A constant fear trots along a major part of the political system in America. The fear of Communism. A fear so large it seemingly consumes the mindsets of right wing parties. Two of Generation Z’s most beloved politicians: Alexandria Ocasio Cortez and Bernie Sanders. Perhaps the most notable similarity between the two is that they are both democratic socialists who push for progressive reform that are labelled as ‘radical’ in the US but are basic rights in many other countries, like Switzerland. Many republicans often try to convince the public that AOC and Sanders are communists, including Trump. It’s no secret that many politicians use their opponents’ political stance to degrade them; right wing politicians from time to time are labelled as fascists, left wings are sometimes labelled as communists. It’s a dog eat dog world. What’s the fear of communism in the States about? Why are liberal left wings often conflated with it?
Before US-China tensions, there was another Communist country the US had been heavily antagonistic with. This was known as the Cold War(1947-1991). To understand this, we should look back circa 1917, when Russia had a communist revolution. A long ruling monarchy was overthrown by the working class and a group called the Bolsheviks seized control. The Bolsheviks were a communist group whose leader, Vladimir Lenin was heavily inspired by Karl Marx, Friedrich Engels and their Communist Manifesto. This group later took charge of Russia and hence the Soviet Union was formed. This was known as the First Red Scare. The second Red Scare resurfaced as tensions during the Cold War between the USA and Soviet Union rose, hysteria over fears of communism infiltrating and slithering its way into the US intensified. The US government tried its best to vilify communism to gain public support in any expenses spent for the Cold War (military, space etc). Many Americans were concerned about communist infiltration and government espionage. When a couple, the Rosenbergs who worked for the government and was involved in the building of the Atomic Bomb, was found to be guilty of spying for the Soviets, this intensified anti-communist hysteria. This fear was real but perhaps put out of proportion by the actions of the government. This dire scare led federal employees, Hollywood actors or even working class people to be investigated by a committee called the House of Un-American Activities, which had the FBI involved. Simultaneously, a senator by the name of Joseph McCarthy was closely tied to frequently exposing or accusing communist infiltration. Anyone accused by McCarthy lost their jobs and their reputation. For years, no one dared to speak up against McCarthy’s ridiculous accusations as they would’ve been labelled as ‘communist sympathisers.’ This was until McCarthy had attempted to accuse the military, resulting in the media and many being against him. In the end, he lost all credibility. However, the stigma he created (known as McCarthyism) during the Cold War left a legacy that still remains. It manifests itself during political debates, when politicians use one’s political views as derogatory remarks against another, which is what Bernie Sanders was always accused of during his presidential campaign. The red scare has left an imprint that vilifies anything progressive.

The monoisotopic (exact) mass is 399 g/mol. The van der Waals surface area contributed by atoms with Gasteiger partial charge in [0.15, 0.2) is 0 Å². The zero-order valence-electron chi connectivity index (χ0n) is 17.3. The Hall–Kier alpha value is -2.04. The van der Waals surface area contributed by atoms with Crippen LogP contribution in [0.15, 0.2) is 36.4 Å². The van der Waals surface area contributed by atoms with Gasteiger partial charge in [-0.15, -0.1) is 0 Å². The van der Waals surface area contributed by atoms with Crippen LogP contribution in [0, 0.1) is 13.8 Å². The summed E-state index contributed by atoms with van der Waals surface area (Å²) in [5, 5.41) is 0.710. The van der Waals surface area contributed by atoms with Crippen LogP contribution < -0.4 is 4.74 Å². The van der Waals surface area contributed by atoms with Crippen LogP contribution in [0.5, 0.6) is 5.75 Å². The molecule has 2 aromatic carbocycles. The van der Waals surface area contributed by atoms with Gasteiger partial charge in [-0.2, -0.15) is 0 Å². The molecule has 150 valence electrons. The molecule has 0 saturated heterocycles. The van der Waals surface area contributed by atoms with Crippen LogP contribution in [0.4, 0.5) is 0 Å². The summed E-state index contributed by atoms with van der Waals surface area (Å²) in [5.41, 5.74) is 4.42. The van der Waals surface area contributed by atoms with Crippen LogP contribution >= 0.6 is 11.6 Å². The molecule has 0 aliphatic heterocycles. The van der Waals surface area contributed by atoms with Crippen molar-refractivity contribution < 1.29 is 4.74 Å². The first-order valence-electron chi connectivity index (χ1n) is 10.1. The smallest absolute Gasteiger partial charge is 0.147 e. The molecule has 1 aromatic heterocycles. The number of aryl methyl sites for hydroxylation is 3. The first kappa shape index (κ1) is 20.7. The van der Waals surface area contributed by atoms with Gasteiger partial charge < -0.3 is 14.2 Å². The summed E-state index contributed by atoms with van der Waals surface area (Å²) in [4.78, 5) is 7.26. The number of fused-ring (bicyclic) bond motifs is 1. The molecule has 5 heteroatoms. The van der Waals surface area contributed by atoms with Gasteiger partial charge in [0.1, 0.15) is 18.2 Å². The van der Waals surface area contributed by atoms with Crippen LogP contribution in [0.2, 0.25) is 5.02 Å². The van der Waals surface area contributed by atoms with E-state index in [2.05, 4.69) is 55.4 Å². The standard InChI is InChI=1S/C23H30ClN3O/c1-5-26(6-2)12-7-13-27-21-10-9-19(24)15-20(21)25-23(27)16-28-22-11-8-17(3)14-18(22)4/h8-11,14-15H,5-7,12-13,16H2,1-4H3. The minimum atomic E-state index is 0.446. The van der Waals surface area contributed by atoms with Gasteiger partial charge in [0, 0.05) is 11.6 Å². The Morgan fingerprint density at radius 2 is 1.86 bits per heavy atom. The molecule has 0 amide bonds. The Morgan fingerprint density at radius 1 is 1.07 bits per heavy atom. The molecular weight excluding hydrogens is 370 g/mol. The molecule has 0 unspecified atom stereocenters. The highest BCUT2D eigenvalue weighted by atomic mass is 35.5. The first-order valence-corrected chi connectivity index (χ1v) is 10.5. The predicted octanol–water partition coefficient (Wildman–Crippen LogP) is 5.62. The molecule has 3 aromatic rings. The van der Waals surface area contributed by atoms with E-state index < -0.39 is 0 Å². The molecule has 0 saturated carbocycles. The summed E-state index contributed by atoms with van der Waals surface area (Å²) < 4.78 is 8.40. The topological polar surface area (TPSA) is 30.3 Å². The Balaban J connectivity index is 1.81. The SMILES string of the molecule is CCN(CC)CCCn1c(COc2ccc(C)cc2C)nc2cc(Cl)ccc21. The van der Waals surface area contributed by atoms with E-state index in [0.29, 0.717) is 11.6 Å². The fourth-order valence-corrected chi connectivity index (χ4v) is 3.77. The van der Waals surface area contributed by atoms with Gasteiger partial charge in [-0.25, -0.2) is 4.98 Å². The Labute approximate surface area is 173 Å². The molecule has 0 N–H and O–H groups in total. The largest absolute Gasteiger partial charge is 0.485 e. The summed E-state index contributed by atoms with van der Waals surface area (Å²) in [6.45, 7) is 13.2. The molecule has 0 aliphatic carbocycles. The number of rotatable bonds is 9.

It is true that on paper, socialism and communism seem quite similar. However, in democratic countries, more often we see socialist aspects. The main difference is that socialism is compatible with democracy and human rights, whereas, communism involves pushing for equality through an authoritarian state. So no, someone who pushes for reform for the better of the marginalized in society, that may involve left- wing ideologies, is not a communist. What scares the right wing and even some democrats about democratic socialism is that it would alter the rudimentary principles that America is built and thrives on: Capitalism.